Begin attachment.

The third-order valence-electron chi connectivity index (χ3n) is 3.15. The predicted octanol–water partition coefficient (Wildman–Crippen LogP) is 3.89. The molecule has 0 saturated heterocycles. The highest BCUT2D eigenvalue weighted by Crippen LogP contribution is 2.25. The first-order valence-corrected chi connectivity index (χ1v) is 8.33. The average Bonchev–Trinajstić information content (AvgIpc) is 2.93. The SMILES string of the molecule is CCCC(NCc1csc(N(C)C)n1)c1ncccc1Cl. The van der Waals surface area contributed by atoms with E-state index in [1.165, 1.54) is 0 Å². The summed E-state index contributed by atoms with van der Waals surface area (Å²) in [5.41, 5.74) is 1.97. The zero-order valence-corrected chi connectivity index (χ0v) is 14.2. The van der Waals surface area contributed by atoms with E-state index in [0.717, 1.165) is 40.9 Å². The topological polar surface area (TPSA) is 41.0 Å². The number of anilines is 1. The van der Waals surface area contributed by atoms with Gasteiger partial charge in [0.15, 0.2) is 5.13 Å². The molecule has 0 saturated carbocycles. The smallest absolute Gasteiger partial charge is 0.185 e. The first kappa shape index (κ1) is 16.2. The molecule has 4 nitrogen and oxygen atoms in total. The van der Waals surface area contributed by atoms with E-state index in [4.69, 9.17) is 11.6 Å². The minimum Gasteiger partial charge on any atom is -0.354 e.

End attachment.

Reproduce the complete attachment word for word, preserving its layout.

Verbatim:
The third-order valence-electron chi connectivity index (χ3n) is 3.15. The predicted octanol–water partition coefficient (Wildman–Crippen LogP) is 3.89. The molecule has 0 saturated heterocycles. The highest BCUT2D eigenvalue weighted by Crippen LogP contribution is 2.25. The first-order valence-corrected chi connectivity index (χ1v) is 8.33. The average Bonchev–Trinajstić information content (AvgIpc) is 2.93. The SMILES string of the molecule is CCCC(NCc1csc(N(C)C)n1)c1ncccc1Cl. The van der Waals surface area contributed by atoms with E-state index in [1.165, 1.54) is 0 Å². The summed E-state index contributed by atoms with van der Waals surface area (Å²) in [5.41, 5.74) is 1.97. The zero-order valence-corrected chi connectivity index (χ0v) is 14.2. The van der Waals surface area contributed by atoms with E-state index in [0.717, 1.165) is 40.9 Å². The topological polar surface area (TPSA) is 41.0 Å². The number of anilines is 1. The van der Waals surface area contributed by atoms with Gasteiger partial charge in [0.15, 0.2) is 5.13 Å². The molecule has 0 saturated carbocycles. The smallest absolute Gasteiger partial charge is 0.185 e. The first kappa shape index (κ1) is 16.2. The molecule has 4 nitrogen and oxygen atoms in total. The van der Waals surface area contributed by atoms with E-state index in [4.69, 9.17) is 11.6 Å². The minimum Gasteiger partial charge on any atom is -0.354 e.